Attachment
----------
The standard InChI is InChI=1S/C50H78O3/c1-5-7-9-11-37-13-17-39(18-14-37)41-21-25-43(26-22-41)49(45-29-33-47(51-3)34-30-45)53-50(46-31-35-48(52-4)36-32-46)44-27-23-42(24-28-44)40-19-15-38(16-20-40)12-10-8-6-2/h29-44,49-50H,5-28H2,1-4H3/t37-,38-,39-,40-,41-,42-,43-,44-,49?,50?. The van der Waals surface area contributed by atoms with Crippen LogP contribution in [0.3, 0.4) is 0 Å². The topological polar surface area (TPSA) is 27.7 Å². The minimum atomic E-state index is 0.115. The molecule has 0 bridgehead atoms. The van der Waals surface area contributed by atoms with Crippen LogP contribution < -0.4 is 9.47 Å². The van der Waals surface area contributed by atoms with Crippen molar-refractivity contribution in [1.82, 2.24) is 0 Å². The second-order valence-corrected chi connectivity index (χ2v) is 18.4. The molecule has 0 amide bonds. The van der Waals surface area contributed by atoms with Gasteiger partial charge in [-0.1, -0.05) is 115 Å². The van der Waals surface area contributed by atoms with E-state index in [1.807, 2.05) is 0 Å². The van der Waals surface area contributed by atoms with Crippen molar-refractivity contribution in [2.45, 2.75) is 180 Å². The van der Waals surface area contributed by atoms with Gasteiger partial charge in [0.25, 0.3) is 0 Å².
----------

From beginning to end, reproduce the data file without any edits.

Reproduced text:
The standard InChI is InChI=1S/C50H78O3/c1-5-7-9-11-37-13-17-39(18-14-37)41-21-25-43(26-22-41)49(45-29-33-47(51-3)34-30-45)53-50(46-31-35-48(52-4)36-32-46)44-27-23-42(24-28-44)40-19-15-38(16-20-40)12-10-8-6-2/h29-44,49-50H,5-28H2,1-4H3/t37-,38-,39-,40-,41-,42-,43-,44-,49?,50?. The van der Waals surface area contributed by atoms with Crippen LogP contribution in [0.3, 0.4) is 0 Å². The topological polar surface area (TPSA) is 27.7 Å². The minimum atomic E-state index is 0.115. The molecule has 0 bridgehead atoms. The van der Waals surface area contributed by atoms with Crippen LogP contribution < -0.4 is 9.47 Å². The van der Waals surface area contributed by atoms with Crippen molar-refractivity contribution in [1.82, 2.24) is 0 Å². The second-order valence-corrected chi connectivity index (χ2v) is 18.4. The molecule has 0 amide bonds. The van der Waals surface area contributed by atoms with Gasteiger partial charge in [-0.1, -0.05) is 115 Å². The van der Waals surface area contributed by atoms with E-state index in [1.807, 2.05) is 0 Å². The van der Waals surface area contributed by atoms with Crippen molar-refractivity contribution in [2.45, 2.75) is 180 Å². The van der Waals surface area contributed by atoms with Gasteiger partial charge in [0.25, 0.3) is 0 Å².